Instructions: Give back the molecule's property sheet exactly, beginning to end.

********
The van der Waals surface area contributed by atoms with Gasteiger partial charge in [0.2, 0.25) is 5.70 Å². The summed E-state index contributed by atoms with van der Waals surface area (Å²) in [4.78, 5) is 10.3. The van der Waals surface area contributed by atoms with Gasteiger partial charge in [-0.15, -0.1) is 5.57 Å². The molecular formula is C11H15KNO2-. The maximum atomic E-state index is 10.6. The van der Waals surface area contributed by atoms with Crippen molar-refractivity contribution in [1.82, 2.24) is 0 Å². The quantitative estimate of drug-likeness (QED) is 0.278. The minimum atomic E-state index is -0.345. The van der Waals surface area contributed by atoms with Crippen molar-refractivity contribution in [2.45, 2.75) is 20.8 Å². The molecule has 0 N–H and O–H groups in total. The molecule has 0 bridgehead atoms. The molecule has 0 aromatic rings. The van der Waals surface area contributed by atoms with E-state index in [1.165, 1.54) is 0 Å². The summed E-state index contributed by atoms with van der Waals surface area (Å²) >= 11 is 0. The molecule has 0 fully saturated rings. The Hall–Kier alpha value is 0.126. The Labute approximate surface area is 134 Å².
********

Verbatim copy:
The van der Waals surface area contributed by atoms with Gasteiger partial charge in [0.2, 0.25) is 5.70 Å². The summed E-state index contributed by atoms with van der Waals surface area (Å²) in [4.78, 5) is 10.3. The van der Waals surface area contributed by atoms with Gasteiger partial charge in [-0.15, -0.1) is 5.57 Å². The molecular formula is C11H15KNO2-. The maximum atomic E-state index is 10.6. The van der Waals surface area contributed by atoms with Crippen molar-refractivity contribution in [1.82, 2.24) is 0 Å². The quantitative estimate of drug-likeness (QED) is 0.278. The minimum atomic E-state index is -0.345. The van der Waals surface area contributed by atoms with Crippen molar-refractivity contribution in [2.45, 2.75) is 20.8 Å². The molecule has 0 N–H and O–H groups in total. The molecule has 0 bridgehead atoms. The molecule has 0 aromatic rings. The van der Waals surface area contributed by atoms with E-state index in [1.165, 1.54) is 0 Å². The summed E-state index contributed by atoms with van der Waals surface area (Å²) >= 11 is 0. The molecule has 0 fully saturated rings. The Hall–Kier alpha value is 0.126. The Labute approximate surface area is 134 Å².